Next thing you know, Libra, April, and Keesha had called Ollie on his alliance with Brian and Dan, and turned him around. But Ollie is a good talker. He really weaseled his way out of that onslaught, going from being on the defensive to leading the mob to get Brian’s head, all in about two minutes. If the ladies had pushed him a little harder, he probably would have given them all torches and stormed Brian’s room. At the end of Tuesday’s episode, he said, ”I’m bad, I’m dirty, I’ll do anything to win 500 grand.” But wasn’t it just Sunday night when this preacher’s son was saying that all he had was his word? Hypocritical, sure, but no matter: I actually admired how he owned his betrayal. On eviction night, he basically shrugged off Brian and Dan’s ”Et tu?” attacks by saying to Brian, Well, it was you or me. For Dan to say that he would have sacrificed himself for Brian is either baloney or a misguided sense of honor: You’ve known the guy a week, dude. You don’t want to fall on your sword for a player that in 24 hours you may well realize you hate. (I think he’ll come around now when he finds himself sitting in the house without a friend in sight, while Ollie is in the bedroom happily making out with April. So much for the good karma of loyalty.)
Jessie, who had won the veto and taken himself off, now had more time to spend annoying the crap out of me. Every time someone tries to talk to him, he just rolls his eyes and then marches to the diary room to confess that he had no idea what any of that crazy talk was. Sure, he has a point when referring to Renny’s yammering, but he has revealed that he doesn’t understand or care about anything. I’m not saying Jerry’s King Solomon story wasn’t a bit patronizing and long-winded (oh, Jerry, why do you have to fall into the trap of playing Wise Old Man Who Everyone Can Learn From?), but for Jessie to say, ”He was talking about Sam or Saul or something, ripping a baby up, I don’t know….”? Hey, Sit-Ups McGee, he’s citing the Bible; it’s not like he’s quoting an obscure Finnish poet. What else is on the long list of things Jessie doesn’t get nor care to get? Will we soon see him slumped in the diary room, sneering as he says, ”The rest of the house is breathing this ixygen, or ooxygen, or some dumb thing. Like, whatever, morons.” And then he will pass out.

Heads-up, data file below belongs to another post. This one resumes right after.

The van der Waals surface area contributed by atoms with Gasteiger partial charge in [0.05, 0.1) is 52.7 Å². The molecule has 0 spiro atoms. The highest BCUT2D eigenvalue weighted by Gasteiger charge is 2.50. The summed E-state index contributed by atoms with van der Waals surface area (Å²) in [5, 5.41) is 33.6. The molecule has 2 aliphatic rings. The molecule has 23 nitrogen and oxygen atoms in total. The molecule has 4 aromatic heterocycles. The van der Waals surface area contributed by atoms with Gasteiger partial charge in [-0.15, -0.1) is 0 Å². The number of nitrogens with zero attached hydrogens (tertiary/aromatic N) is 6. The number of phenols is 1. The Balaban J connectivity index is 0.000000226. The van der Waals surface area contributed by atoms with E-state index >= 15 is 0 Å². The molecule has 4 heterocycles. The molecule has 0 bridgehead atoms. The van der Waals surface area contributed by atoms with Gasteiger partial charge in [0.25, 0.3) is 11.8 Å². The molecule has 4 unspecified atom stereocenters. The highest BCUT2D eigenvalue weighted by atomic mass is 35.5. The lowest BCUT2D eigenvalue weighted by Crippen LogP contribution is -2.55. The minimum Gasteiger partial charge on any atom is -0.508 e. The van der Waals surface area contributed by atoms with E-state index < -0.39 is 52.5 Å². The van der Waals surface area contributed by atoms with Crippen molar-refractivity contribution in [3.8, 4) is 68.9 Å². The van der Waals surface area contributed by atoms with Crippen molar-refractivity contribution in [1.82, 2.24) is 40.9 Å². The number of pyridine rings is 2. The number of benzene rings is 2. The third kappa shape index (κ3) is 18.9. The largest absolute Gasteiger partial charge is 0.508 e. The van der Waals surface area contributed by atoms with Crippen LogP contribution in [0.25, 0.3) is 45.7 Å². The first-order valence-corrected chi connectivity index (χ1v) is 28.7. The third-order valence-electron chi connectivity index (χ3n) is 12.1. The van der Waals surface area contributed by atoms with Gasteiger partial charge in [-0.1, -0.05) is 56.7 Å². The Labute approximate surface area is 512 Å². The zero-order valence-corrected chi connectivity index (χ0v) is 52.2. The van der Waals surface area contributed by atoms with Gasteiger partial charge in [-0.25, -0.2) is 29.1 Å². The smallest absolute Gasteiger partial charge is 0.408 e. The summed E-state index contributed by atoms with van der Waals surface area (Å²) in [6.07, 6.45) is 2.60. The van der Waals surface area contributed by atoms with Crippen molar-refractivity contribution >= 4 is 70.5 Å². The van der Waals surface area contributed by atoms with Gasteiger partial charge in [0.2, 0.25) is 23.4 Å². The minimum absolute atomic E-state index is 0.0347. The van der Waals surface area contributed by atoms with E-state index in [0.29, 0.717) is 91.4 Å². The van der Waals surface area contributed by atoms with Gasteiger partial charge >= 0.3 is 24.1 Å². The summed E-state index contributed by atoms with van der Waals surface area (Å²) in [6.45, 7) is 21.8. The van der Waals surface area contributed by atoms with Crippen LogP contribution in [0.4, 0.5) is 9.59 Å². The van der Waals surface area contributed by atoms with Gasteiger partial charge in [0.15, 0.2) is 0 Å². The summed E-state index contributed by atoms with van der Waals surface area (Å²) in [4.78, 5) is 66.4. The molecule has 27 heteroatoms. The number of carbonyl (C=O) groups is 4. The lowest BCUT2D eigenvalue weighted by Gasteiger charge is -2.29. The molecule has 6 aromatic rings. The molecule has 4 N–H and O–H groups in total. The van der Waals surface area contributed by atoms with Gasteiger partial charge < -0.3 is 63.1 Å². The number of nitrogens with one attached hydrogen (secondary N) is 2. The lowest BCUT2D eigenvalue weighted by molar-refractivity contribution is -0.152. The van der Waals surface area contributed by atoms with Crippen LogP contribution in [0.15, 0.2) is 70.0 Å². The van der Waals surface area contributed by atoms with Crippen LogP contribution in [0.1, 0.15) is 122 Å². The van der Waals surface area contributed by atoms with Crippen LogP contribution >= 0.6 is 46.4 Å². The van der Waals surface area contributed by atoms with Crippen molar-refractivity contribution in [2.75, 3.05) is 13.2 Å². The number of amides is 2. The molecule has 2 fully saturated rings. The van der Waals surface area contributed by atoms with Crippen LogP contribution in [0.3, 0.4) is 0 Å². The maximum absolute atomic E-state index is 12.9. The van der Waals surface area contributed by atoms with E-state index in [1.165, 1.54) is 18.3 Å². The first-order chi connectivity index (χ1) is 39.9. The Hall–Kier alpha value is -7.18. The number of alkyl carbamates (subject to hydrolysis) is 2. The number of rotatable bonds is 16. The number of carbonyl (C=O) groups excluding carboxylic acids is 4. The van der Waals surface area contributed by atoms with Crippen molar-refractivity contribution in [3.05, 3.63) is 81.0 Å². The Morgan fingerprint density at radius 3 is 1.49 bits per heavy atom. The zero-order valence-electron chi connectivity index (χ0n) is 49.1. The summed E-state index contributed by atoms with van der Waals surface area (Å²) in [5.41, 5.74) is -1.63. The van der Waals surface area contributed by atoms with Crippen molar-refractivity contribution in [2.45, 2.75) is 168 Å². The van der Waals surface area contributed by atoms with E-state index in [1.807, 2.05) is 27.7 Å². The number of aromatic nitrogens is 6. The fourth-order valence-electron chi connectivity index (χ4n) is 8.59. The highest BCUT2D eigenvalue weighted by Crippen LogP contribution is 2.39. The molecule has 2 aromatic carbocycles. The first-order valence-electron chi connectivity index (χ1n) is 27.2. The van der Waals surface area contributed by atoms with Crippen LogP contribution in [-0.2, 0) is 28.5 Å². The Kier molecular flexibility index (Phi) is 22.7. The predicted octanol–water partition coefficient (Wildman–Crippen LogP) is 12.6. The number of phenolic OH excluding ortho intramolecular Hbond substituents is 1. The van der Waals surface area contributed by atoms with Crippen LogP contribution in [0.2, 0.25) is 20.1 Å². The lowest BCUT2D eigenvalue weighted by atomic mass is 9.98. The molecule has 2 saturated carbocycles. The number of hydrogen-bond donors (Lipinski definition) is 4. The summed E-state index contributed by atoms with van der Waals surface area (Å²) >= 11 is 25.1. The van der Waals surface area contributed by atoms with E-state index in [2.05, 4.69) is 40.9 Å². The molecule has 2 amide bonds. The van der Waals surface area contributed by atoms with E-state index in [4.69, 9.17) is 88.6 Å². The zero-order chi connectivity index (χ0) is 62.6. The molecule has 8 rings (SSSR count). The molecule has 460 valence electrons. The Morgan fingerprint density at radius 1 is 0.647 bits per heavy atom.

Getting back to Brian, I have two questions: (1) Why did he think that a puppet show was the key to him staying in the house? And (2) why did it nearly work? I like to think I live in a world where doing a lame puppet show does not constitute a charm offensive, but apparently I am on the wrong planet. What was even odder was that his buddies in puppetry had no audience for their show, so they just kept switching off puppets to take turns being the one-person audience, in charge of whooping and laughing as if the puppets were reading from old Arrested Development scripts. (Come to think of it, maybe BB did bring back the lame, unfunny sketches from season 1.) Angie and Steven seemed especially impressed by Brian’s spot-on impression of a summer-camp talent show. Later, in his goodbye message, Steven said that no one outside the house makes him laugh the way Brian had. And so we all learned an interesting fact: Gay rodeos are filled with the least funny people on the planet. Something else we learned? While Angie’s sock-puppet Julie Chen wears far less body glitter than the real Julie, it thinks on its feet quicker.